Faith leaders join the fight against fracking by Robert White, January 29, 2013
In New York, the attention of many faith leaders and communities is focused on the imminent danger to our land, air, water and health posed by hydraulic fracturing, or “fracking.” We join with other concerned citizens — doctors, business owners, farmers, chefs, artists, mothers and teachers — to organize and oppose this dangerous natural gas extraction method being considered by the Cuomo administration. Psalm 24 declares, “The Earth is the Lord’s, and everything in it, the world and all who live in it. For he founded it on the seas and established it on the waters.” We believe that the world is more than a human environment subject to our use or abuse. The world is God’s creation, a gift entrusted to us for the good of all living things. Faithful stewardship requires us to manage our natural resources responsibly, sustainably, and without despoiling this gift.
Fracking fails this stewardship test. From drinking wells poisoned and aquifers threatened by millions of gallons of toxic fluids, to increased air and noise pollution from extraction technology and truck traffic, to explosions and fires at drilling sites, to many documented health threats suffered by humans and livestock — the evidence is overwhelming in states that have allowed it: fracking poisons the precious legacy of land, water and air on which all life depends.
Fracking also offers false hopes for good jobs and sustainable economic growth. It threatens opportunities for a more sustainable future, one ecologically sound and protective of the land. In addition, fracking threatens family farms, organic agriculture, wineries, breweries, ecotourism, outdoor recreation, and so many other enterprises rooted in the rich history and awesome natural beauty of upstate New York. Worst of all, the false hope of fracking delays serious effort and investment to secure a post-carbon, clean energy future for New Yorkers.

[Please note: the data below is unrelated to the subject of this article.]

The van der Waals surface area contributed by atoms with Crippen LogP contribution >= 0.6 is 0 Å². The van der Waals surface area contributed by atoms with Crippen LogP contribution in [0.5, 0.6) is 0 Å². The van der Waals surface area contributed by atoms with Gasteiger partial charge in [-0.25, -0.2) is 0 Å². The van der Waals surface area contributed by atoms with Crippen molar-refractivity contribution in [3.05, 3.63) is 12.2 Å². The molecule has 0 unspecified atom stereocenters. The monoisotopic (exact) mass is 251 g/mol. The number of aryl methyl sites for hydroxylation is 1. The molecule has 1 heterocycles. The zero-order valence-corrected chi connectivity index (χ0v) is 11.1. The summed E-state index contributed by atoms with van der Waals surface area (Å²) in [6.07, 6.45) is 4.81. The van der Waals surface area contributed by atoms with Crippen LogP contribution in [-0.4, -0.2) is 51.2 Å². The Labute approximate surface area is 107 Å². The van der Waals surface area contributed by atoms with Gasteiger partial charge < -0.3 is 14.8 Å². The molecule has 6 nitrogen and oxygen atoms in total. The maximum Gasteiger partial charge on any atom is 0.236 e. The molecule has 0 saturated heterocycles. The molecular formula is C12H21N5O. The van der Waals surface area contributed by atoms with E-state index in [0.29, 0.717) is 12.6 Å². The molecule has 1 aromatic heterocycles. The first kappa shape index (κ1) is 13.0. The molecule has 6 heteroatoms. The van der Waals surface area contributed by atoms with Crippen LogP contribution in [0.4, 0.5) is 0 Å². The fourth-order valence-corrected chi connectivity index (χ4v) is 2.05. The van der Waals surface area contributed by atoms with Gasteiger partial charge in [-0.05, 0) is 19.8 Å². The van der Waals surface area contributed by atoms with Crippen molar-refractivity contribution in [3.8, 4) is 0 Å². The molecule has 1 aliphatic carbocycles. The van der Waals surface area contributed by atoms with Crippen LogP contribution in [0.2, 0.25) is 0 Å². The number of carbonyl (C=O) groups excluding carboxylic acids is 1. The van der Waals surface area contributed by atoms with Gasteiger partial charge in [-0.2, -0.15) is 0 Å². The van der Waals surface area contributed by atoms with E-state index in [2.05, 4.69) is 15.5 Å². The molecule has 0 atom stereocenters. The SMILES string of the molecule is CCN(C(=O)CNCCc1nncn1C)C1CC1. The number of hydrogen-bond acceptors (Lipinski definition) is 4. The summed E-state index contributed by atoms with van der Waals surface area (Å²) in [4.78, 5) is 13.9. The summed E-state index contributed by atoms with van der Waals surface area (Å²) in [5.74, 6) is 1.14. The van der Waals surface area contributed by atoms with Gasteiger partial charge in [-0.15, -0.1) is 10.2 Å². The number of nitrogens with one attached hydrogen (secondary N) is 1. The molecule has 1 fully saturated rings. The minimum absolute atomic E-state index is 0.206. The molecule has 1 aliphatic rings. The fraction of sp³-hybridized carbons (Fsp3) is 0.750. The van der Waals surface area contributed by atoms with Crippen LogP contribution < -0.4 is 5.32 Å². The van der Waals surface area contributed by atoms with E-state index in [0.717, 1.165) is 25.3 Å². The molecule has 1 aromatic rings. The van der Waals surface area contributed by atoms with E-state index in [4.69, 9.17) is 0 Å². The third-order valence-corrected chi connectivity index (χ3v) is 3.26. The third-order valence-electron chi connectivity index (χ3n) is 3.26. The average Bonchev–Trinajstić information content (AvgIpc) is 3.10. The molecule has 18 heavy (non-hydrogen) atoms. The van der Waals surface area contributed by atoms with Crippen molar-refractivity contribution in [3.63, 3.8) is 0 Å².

Many scientists predict that the 21st century will be the century of scarce water, as the 20th was dominated by the quest for oil. It would be an outrage to endanger upstate New York’s abundant clean water sources with ever more invasive efforts to extract dirty fossil fuels whose use surely must end. … God’s creation needs our care, now more than ever. [Emphasis added]
The Rev. Robert White is the interim executive director of the New York State Council of Churches and Minister Emeritus of the First Reformed Church of Schenectady.